Study Recommends Treatment, Not Jail, for Drug Abusers

By Gabriel, Dan | The Washington Times (Washington, DC), January 30, 2001 | Go to article overview

Study Recommends Treatment, Not Jail, for Drug Abusers


Gabriel, Dan, The Washington Times (Washington, DC)


The costs of drug, alcohol and cigarette abuse in the United States totaled $81.3 billion in 1998, but not nearly enough of that amount went toward prevention and treatment, according to a report released yesterday.

The three-year study by the National Center on Addiction and Substance Abuse (CASA) at Columbia University, titled "Shoveling Up: The Impact of Substance Abuse on State Budgets," calls for "a revolution in thinking" about substance abuse policy in America.

Specifically, that means eliminating mandatory prison sentences for drug users, increasing alcohol and tobacco taxes, tightening enforcement of laws against those who sell alcohol and tobacco to minors, and stepping up efforts to treat prisoners with substance abuse problems in order to prevent drug-related crimes upon their release.

Joseph A. Califano Jr., CASA president and former secretary of health, education and welfare, said the study's results show the clear need for a shift in focus toward prevention and treatment.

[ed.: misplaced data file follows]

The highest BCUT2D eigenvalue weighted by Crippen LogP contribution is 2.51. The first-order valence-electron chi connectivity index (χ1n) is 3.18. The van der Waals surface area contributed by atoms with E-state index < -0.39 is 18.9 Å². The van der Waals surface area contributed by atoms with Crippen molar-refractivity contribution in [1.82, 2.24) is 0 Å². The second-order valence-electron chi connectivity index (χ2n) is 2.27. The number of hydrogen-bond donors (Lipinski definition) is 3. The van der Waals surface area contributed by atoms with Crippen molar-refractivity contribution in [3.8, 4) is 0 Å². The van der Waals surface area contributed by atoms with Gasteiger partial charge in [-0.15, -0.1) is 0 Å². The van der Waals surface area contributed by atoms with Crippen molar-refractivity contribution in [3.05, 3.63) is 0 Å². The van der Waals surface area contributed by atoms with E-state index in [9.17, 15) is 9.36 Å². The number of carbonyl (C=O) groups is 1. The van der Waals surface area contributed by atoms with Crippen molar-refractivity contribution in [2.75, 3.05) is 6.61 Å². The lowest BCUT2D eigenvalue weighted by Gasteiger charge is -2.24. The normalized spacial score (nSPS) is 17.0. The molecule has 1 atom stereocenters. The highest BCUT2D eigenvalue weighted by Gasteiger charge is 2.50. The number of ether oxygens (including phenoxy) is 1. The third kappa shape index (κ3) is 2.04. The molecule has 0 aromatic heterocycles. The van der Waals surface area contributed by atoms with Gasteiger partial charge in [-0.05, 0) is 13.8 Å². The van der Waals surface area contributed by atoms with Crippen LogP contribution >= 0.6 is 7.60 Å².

Substance abuse is "a disease - a chronic, relapsing one, that, untreated, has nasty and costly social consequences: illness, disability, death, learning disabilities, poor school performance, child abuse and neglect, domestic violence, and crime - to name a few," Mr. Califano said.

"Our fear of these consequences often leads us to respond with tough sanctions. It is of course important to hold individuals accountable for their conduct. But the first line of defense is prevention, and we can do a much better job," Mr. Califano said.

Jim Pasco, executive director of the Fraternal Order of Police, the largest police organization in the country, agreed that money needs to be spent on prevention - but not, he says, at the "expense of good old-fashioned law enforcement." "In an ideal world, we could prevent drug use among our children and put an end to wasted lives with preventive programs alone. But until that day comes, we have to realize that those who consign themselves to illegal activity will be brought to justice," Mr. Pasco said.

"For this group to suggest that our priorities are wrong comes as disheartening news to the hundreds of thousands of law-abiding citizens in this country who find themselves prisoners in their own homes in the inner city as a result of neighborhood drug trade and drug users," Mr. …

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